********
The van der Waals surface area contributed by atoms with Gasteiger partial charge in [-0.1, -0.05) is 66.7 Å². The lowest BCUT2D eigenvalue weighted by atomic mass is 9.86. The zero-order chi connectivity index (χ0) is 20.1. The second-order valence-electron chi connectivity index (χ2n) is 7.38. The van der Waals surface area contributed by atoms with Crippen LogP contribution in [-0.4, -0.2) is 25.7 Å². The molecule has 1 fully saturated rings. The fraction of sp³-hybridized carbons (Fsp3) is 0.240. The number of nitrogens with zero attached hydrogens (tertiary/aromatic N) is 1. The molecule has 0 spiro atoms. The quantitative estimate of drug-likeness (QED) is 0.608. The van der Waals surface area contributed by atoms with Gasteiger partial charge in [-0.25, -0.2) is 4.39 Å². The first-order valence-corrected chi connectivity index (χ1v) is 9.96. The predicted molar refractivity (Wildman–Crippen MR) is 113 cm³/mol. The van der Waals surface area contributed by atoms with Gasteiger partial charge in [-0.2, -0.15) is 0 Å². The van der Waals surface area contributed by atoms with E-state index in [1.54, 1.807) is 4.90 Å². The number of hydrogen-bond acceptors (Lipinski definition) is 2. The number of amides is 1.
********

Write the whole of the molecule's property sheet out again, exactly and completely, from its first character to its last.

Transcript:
The van der Waals surface area contributed by atoms with Gasteiger partial charge in [-0.1, -0.05) is 66.7 Å². The lowest BCUT2D eigenvalue weighted by atomic mass is 9.86. The zero-order chi connectivity index (χ0) is 20.1. The second-order valence-electron chi connectivity index (χ2n) is 7.38. The van der Waals surface area contributed by atoms with Crippen LogP contribution in [-0.4, -0.2) is 25.7 Å². The molecule has 1 fully saturated rings. The fraction of sp³-hybridized carbons (Fsp3) is 0.240. The number of nitrogens with zero attached hydrogens (tertiary/aromatic N) is 1. The molecule has 0 spiro atoms. The quantitative estimate of drug-likeness (QED) is 0.608. The van der Waals surface area contributed by atoms with Gasteiger partial charge in [-0.25, -0.2) is 4.39 Å². The first-order valence-corrected chi connectivity index (χ1v) is 9.96. The predicted molar refractivity (Wildman–Crippen MR) is 113 cm³/mol. The van der Waals surface area contributed by atoms with Gasteiger partial charge in [-0.2, -0.15) is 0 Å². The van der Waals surface area contributed by atoms with E-state index in [1.54, 1.807) is 4.90 Å². The number of hydrogen-bond acceptors (Lipinski definition) is 2. The number of amides is 1.